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Dispelling the Myth

Jenny Hein

There is a tendency amongst gamers to feel that the entire Christian community is out to get them. Certainly there is some basis for that idea - far too many of the most vitriolic anti-gamers profess some kind of God-directed mission. Unfortunately, this means that when any Christian expresses an opinion detrimental to gamers, there is a tendency for gamers to erect the barricades and bring out the defensive weapons.

However, this attitude is actually detrimental to our cause. It also makes life extremely difficult for those of us who are Christian gamers.  Fortunately, anti-gaming sentiments are rare where I live, but I sometimes find myself defending my being a gamer as being compatible with my faith while the gaming community is taking pot shots at that same faith.

The average Christian is a reasonable, normal human being. They have no direct experience of gaming, so they listen to the opinions of others. If you believe in the supernatural force of God, if you believe in the devil and that he is out to subvert God's people, then who will you listen to - someone who professes the same faith as you or someone who scoffs at your beliefs?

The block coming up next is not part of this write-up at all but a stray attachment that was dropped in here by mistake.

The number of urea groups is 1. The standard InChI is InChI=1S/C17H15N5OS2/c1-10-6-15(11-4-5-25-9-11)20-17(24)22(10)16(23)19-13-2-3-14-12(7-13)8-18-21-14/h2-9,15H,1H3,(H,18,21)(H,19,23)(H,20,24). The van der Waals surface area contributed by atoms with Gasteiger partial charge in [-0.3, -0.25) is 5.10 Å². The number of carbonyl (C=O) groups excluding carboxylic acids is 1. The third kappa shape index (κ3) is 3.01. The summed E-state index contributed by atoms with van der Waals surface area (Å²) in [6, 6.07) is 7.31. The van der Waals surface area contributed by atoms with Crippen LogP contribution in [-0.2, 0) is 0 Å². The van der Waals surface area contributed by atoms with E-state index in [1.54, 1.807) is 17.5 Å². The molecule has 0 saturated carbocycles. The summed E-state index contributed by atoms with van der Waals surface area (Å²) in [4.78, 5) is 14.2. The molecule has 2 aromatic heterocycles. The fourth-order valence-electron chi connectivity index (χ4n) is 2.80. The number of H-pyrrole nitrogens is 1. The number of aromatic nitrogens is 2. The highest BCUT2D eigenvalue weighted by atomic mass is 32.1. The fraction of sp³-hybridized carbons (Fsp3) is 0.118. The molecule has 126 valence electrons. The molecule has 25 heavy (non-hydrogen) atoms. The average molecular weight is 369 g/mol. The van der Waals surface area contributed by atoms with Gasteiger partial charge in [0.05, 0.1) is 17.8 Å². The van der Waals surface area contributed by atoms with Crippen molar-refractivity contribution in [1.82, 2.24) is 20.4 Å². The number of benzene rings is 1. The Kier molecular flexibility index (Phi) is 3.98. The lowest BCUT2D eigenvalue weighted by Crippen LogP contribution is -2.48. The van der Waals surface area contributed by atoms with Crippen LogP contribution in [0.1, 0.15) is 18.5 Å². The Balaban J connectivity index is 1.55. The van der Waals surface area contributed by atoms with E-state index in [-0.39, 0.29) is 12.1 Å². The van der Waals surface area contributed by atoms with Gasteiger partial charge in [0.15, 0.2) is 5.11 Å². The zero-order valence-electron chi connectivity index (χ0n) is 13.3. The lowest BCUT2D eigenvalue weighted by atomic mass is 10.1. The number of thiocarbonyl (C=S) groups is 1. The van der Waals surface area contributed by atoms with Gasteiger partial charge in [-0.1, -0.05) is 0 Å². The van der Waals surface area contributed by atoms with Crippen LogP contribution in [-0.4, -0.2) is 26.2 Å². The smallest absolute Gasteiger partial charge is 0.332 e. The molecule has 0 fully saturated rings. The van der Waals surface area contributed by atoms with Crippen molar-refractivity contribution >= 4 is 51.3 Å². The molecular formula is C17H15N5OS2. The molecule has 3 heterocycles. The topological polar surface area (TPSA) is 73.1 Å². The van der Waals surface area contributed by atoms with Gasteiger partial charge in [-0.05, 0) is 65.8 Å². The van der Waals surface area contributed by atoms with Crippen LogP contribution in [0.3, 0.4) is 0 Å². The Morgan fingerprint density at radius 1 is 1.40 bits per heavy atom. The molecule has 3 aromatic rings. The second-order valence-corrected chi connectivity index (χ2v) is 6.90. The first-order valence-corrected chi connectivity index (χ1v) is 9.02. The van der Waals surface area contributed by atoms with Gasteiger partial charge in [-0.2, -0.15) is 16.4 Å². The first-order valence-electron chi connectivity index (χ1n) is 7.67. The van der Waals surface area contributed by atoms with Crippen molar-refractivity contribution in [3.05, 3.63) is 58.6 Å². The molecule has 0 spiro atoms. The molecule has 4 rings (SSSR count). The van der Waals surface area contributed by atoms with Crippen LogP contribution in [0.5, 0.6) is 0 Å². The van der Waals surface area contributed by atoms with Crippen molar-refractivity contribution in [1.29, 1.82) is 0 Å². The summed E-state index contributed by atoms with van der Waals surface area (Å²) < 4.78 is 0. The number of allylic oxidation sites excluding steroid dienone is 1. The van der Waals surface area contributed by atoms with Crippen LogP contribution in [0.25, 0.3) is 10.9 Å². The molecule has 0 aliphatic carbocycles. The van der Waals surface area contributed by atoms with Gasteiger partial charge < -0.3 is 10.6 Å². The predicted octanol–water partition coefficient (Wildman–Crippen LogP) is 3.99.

In the mail this month, I received the newsletter of the Australian Church Library Association. Half of the issue is devoted to the Harry Potter books.  You may be astonished to learn that all of the articles are positive. They talk about the importance for children to see that evil can be defeated and they point out how the love and sacrifice of Harry's mother can be used to explain Jesus' sacrifice to children. Most importantly, it points out that the books are not a DIY manual on Satanism, but are completely fictional.

We must be very careful not to add fuel to the anti-gaming fire. By far the majority of Christians can be persuaded with calm, reasoned conversation.  I can't say I have had complete success at converting Christians who have doubts about gaming, fantasy and similar 'dubious' practices. However, I do know that I haven't confirmed those doubts with subtle digs at the stupidity of someone believing in the devil anyway.

Jenny Hein is a member of the CAR-PGa and has been Christian for 26 years and a gamer for 21 years.  She holds a B.A. in languages from the Adelaide University, and has just started studying a Graduate Diploma of Christian Studies at the Bible College of South Australia. Jenny and her husband have 2 children, the oldest of whom has begun to dabble with gaming. 
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